Any of you guys see which way it went?” From the moment Tiger Woods carved his opening tee shot into the ugly stuff, losing the first ball of his professional career, it was clear that the 132nd Open Championship at Royal St George’s was never going to be just another Major Championship.
Yes, the Open’s rare sojourn to the Garden of England was typified by some truly bizarre events. Monty pulled out seven holes into his first round having tripped on his way to the breakfast buffet and damaged his wrist. Jerry Kelly needed a calculator (and probably counselling) after one of the worst opening holes in Open history and Mark Roe and Jesper Parnevik were both disqualified for failing to exchange scorecards, which is like any normal person leaving for work without their trousers on. It was that kind of week on the Kent coast. But away from the momentary lapses of reason and the freak buffet-related injuries, there would be one story at Sandwich that would come to top almost any other in modern Major history.
Twenty-six-year old Ben Curtis was a rookie pro on the PGA Tour. Quiet and unassuming, he was born in Jack Nicklaus’ town, Colombus, Ohio, and had taken his place on the 2003 PGA Tour after coming straight from the Hooters Tour and Q-School. To say he was an unknown is an understatement. After snatching a starting berth in the field thanks to his best ever finish as a pro – a tied 13th at the Western Open just two weeks earlier – Curtis had rocked up in Sandwich without even a caddie. He was just Ben Curtis, the world’s 396th best player.
It must be tough being a pro golfer when you’re born in Columbus, Ohio, especially when the other golfer from the city was a bit handy. Not that there was any pressure on Curtis at Sandwich. After all, only the scariest of golf fans would have been able to pick him out of a line-up.
Certainly, the range of the bookies’ odds for Curtis – from 250-1 right up to 750-1 – suggested not just that he had little or no chance of winning at St George’s, but also that the bookies, like pretty much everyone else, had no real idea who he was or what he was capable of. It was hardly surprising. Though he had enjoyed a successful amateur career, winning back-to-back Ohio Amateur Championships, Curtis’ PGA Tour record since he came through the 2002 Q-School and took his place among the game’s elite suggested he was finding life on Tour tougher than he had perhaps imagined.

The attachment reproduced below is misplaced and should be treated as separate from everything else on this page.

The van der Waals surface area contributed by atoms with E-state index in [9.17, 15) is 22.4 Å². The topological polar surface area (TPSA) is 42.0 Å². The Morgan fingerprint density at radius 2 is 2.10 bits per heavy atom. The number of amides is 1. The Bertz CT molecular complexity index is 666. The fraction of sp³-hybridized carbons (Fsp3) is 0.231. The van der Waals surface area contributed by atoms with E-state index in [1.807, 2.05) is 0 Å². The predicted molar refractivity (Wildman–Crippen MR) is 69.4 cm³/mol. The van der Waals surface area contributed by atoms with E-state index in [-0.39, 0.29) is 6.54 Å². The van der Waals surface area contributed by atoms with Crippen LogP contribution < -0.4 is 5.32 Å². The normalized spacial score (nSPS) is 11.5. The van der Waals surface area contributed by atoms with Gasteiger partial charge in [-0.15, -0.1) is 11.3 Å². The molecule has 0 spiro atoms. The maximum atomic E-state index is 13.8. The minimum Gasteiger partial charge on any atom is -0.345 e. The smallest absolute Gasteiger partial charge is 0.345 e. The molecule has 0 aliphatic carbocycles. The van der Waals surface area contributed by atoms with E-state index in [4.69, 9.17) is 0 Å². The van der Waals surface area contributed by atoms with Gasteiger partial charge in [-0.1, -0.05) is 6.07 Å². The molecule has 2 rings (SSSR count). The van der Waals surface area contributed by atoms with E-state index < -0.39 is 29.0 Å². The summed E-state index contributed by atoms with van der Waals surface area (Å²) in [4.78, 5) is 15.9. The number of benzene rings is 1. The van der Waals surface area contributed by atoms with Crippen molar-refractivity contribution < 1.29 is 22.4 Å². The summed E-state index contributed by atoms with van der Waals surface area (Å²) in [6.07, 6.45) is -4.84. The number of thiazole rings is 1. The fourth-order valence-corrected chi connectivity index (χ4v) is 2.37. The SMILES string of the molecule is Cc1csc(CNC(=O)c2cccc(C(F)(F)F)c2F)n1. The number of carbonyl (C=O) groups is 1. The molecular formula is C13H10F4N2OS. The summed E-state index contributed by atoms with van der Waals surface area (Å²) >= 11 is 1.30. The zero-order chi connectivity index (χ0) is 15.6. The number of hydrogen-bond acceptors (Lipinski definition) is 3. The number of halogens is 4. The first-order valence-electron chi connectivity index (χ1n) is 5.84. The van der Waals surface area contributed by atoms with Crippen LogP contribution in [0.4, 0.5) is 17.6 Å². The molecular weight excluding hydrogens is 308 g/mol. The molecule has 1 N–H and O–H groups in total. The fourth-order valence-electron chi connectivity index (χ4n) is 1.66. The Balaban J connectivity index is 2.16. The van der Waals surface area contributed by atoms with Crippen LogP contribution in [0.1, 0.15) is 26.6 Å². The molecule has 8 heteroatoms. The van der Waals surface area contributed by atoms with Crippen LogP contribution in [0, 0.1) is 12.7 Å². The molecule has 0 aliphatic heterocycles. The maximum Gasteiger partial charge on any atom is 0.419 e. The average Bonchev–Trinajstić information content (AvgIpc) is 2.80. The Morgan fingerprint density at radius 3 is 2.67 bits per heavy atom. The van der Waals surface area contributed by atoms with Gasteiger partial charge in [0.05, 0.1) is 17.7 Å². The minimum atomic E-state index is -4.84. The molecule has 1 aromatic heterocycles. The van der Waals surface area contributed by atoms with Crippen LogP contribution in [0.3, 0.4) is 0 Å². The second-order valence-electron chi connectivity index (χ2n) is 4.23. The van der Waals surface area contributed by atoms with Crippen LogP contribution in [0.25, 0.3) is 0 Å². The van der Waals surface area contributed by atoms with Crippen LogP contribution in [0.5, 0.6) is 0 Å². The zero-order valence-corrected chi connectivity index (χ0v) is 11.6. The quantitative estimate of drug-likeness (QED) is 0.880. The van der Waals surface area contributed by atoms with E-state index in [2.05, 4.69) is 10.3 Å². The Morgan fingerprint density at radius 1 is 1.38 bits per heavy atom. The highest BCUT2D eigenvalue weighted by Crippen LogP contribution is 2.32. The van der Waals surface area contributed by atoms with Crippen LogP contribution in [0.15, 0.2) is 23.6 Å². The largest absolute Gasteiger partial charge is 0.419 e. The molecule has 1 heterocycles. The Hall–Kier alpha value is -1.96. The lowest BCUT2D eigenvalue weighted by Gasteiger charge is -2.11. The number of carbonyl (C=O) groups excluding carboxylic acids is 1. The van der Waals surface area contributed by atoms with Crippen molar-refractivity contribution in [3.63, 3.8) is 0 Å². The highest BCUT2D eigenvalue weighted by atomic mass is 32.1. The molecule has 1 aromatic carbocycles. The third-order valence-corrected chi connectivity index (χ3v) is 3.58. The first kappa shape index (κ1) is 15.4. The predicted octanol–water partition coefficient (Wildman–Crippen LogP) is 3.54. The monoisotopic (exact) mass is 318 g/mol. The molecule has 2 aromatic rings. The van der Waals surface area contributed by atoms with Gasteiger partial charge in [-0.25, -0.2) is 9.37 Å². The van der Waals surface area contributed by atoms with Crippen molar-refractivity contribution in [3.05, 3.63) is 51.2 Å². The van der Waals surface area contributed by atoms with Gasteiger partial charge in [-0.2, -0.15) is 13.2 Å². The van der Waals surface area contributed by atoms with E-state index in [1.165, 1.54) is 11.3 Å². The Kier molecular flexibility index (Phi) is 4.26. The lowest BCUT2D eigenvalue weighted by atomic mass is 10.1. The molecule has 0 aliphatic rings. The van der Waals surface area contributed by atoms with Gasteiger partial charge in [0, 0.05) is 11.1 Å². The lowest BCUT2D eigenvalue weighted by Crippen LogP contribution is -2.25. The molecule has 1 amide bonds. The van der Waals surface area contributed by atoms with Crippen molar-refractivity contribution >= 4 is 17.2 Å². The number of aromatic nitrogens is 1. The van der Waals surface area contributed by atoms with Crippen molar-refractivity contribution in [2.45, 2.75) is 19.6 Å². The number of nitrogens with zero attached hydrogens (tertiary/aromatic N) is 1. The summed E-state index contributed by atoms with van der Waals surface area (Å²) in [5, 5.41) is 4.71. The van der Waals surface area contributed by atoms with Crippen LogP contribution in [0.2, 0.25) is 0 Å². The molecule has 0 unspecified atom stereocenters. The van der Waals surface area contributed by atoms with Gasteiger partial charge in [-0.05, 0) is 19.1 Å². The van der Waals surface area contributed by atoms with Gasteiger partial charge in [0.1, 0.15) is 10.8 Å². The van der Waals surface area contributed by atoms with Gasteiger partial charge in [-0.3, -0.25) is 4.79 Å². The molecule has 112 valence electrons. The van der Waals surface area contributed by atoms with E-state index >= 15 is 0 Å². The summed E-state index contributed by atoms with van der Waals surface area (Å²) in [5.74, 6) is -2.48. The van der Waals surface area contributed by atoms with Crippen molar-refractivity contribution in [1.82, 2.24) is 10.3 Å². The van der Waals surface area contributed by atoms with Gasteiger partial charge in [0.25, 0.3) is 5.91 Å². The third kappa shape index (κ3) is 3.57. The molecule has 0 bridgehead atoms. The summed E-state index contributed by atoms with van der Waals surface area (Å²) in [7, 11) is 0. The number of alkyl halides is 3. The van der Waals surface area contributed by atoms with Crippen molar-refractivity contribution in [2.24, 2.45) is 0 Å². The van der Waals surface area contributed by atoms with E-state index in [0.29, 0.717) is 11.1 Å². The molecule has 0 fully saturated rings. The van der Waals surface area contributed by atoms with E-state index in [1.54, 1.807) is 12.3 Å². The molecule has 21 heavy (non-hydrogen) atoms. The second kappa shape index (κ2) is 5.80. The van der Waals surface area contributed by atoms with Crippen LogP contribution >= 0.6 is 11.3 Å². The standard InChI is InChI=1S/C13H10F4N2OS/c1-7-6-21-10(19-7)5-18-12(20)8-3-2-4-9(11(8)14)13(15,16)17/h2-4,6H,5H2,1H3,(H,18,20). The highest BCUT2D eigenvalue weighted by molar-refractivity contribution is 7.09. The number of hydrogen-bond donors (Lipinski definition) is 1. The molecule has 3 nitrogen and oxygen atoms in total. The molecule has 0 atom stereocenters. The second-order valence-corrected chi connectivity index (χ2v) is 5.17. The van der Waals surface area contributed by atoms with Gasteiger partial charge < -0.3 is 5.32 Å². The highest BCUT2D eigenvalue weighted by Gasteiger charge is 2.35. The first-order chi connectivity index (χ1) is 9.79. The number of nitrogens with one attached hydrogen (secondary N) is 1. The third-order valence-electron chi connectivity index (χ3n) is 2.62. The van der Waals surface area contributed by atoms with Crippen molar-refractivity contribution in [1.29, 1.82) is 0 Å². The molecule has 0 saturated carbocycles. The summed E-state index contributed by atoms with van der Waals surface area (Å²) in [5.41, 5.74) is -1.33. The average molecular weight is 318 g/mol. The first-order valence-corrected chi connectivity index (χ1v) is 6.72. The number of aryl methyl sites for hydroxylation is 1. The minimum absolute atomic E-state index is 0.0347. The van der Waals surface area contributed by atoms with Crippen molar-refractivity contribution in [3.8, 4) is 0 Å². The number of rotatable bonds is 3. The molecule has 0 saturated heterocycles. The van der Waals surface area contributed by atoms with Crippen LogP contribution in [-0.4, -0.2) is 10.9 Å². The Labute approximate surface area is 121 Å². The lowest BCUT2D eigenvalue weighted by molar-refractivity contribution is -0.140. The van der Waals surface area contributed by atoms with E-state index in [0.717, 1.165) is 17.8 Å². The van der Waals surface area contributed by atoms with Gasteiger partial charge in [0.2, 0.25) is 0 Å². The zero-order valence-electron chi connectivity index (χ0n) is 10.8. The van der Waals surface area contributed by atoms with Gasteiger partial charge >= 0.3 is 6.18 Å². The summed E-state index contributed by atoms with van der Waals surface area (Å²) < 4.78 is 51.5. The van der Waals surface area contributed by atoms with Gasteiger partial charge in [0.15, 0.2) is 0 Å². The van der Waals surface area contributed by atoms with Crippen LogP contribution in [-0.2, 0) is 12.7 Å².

But for the first two days in Sandwich, Curtis’ golf was solid if unspectacular. In short, it was the perfect kind of golf to put him in contention. Two under-the-radar rounds of 72 had left him well placed in a tie for fourth, three shots adrift of the leader, Davis Love III, and just one shot behind South Korea’s S K Ho and Denmark’s Thomas Björn in second. Given that this was Curtis’ first taste of links golf, let alone the Open, it was an assured, almost exemplary showing for one so inexperienced.
Part of his success was down to his stand-in caddie, Andy Sutton, who, having caddied for John Bickerton at the Scottish Open the week before, found himself without a bag for the week as Bickerton had failed to qualify for the Open. As he was driving back from Scotland to his home in Kent, Sutton had pulled over and called the management agency IMG to see if any of their players needed a spare hand for the week. “They said they had a guy called Ben Curtis over from the US,” he recalls. “I’d never heard of him.”
Yet Sutton’s experience on the slick greens and rumpled fairways would prove invaluable to the American that week. “When we were practising round the greens I was sticking with a 9-iron to chip, and Andy handed me an 8-iron” said Curtis. “I tried a few chips and it worked so well, I said, ‘I’m chipping with this all week’. He was always there, always supportive and keeping me patient. He was a great help.”
Saturday was moving day. As Björn took the third round lead with a classy 69, so the pack behind him staked their claim, with 13 players all within four shots of the Dane and a quartet of four of the biggest names in the game – Woods, Vijay Singh, Kenny Perry and Sergio Garcia – two shots back, joined by Curtis, world number 396. That evening, Björn spoke to the media. Though relaxed, his words belied a certain nervousness. ”I haven’t been leading a Major this late before,” he shrugged. “I don’t know yet how to win a Major.” The words, so easily thrown, would prove to be prophetic.
Come Sunday, Curtis would arrive looking like any other club golfer at the weekend, wearing an ill-fitting orange polo shirt and a pair of baggy chinos that seemed to have been thrown on at the last minute. Thankfully, his golf that Sunday – at least over the front nine – was far more stylish. He overhauled Björn with ease, collecting six birdies by the 11th hole. The rookie with the buzz cut was five-under par and closing in on an entirely improbably victory. But as the glint from the Claret Jug caught his eye, the scale of what he was about to achieve hit Curtis like a wrecking ball. Four shots would disappear in seven shaky holes, leaving Björn to move back into the lead.